Naturally though, I didn’t come totally un-equipped and took my Ricoh GXR with me. In Narvik itself I had no transportation available and the only chance I actually had to take at least some pictures was during a quick walk to the harbour just before breakfast. The outcome of those images isn’t worth mentioning in fact.

Things were a bit different on the way back though. Whilst the trip to Narvik led us first through heavy snowstorms and later for the greater part through the dark, the way back to Finland on the other side was a rather smooth ride in the bus in nice morning light in mountains. Since this was the only chance I had to do at least some photography during trip, I spent some time taking pictures out of the driving bus. This is surely something a lot different from my usual way of working.

The result is this little series of images, which I find interesting since they are of a slightly more playful character, a tad out-of-the-usual. At the same time they are taken from an angle I am usually not able to take images of. The slighty higher seating position provided often a better viewpoint (often over the tree line) than I would be able to work off would I have been working with my tripod from ground level.

Somehow I do enjoy the more documentary feel of the images, which somehow is supported by occasional reflections in the windows.

To me it feels that landscape photography is something that one really needs to actually want to do. It requires passion and ever so often, a lot of time. While I’m not lacking the passion, I am severely lacking time to pursue my photography. Sometimes small projects like these help to see a silver lining on the horizon and that soon more photographic opportunities will come up.


  1. Last year at exactly the same time I have been visiting Norway and photographed what would become one of my favourite series of images, the Mountain Sketches

Thirty-something Below Zero

The coldest days of winter are long over by now and the sub-freezing temperatures are long forgotten, the beginning of February though had been very cold time. In fact, on one those days we had the pleasure of having the coldest spot in Finland just here. I’m not sure about the exact temperature, but it was something in the vicinity of minus 32 degrees celsius.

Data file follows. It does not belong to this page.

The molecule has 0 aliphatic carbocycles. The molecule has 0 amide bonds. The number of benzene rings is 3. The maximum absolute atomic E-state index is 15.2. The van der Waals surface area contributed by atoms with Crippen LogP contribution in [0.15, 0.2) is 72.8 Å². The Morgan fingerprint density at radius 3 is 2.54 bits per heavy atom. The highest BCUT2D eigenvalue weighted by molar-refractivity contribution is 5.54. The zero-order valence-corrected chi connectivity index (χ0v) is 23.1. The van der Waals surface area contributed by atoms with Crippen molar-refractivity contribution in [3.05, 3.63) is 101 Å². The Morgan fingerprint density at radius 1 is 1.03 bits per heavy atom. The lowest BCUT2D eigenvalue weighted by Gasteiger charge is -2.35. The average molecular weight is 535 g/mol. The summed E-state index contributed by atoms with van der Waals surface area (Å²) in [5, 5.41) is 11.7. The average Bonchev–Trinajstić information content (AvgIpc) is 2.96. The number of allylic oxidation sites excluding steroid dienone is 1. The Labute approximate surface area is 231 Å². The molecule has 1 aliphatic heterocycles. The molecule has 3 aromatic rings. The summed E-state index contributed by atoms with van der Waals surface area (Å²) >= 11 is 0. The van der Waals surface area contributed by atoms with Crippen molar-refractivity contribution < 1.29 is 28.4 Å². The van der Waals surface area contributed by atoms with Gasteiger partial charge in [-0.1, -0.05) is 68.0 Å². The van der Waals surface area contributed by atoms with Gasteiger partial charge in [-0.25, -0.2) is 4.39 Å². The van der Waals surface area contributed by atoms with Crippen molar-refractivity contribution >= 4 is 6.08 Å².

It was on a day like that, on a Sunday, when after a long period, available time and beautiful weather conditions came together. Moments like these have become a luxury but one simply has to wait, and eventually things just work out.

I grabbed my bag and decided to go out an work primarily on my Mänty Sketches project. Since I already had an image and location in mind I knew where to go to. It was in fact so easy, it almost took the fun out of it. But on the other hand in conditions like this you don’t want to aimlessly run around and look for something to photograph either. After warming up the motor of the car, I finally head out to my planned location to take the image.

The only few kilometers of distance to my planned location led me over the motorway where the glowing tree tops along the river caught my eye. From my experience it’s usually best to stay focused and stick to the plan, but this view was just too nice to ignore and I decided to take advantage of this. I take the next exit of the motorway and get back to the same vantage point on the bridge over the mainly frozen river.

In temperatures like this, live-view (which I am now using almost exclusively) proves to be very useful. Not only does it make composing the image easier, it also prevents the breath to immediately freeze on the camera. This happened to me a lot on my previous camera models during winter time. Another positive side-effect is that by utilizing live-view, especially in a magnified view (5x or 10x), it is most obvious when the camera stops shaking.

After all I am standing on a bridge here and it is interesting to notice, that even though (or maybe even because of) I have the camera on a tripod, how much vibration is introduced on the camera by trucks crossing the bridge. The amount of vibration of a bridge is somewhat scary and really makes one trust into the construction of these things. This kind of camera shake, ruined an similar photograph of mine almost exactly a year ago. Then it was though the vibration of my shaking legs on another, very light bridge.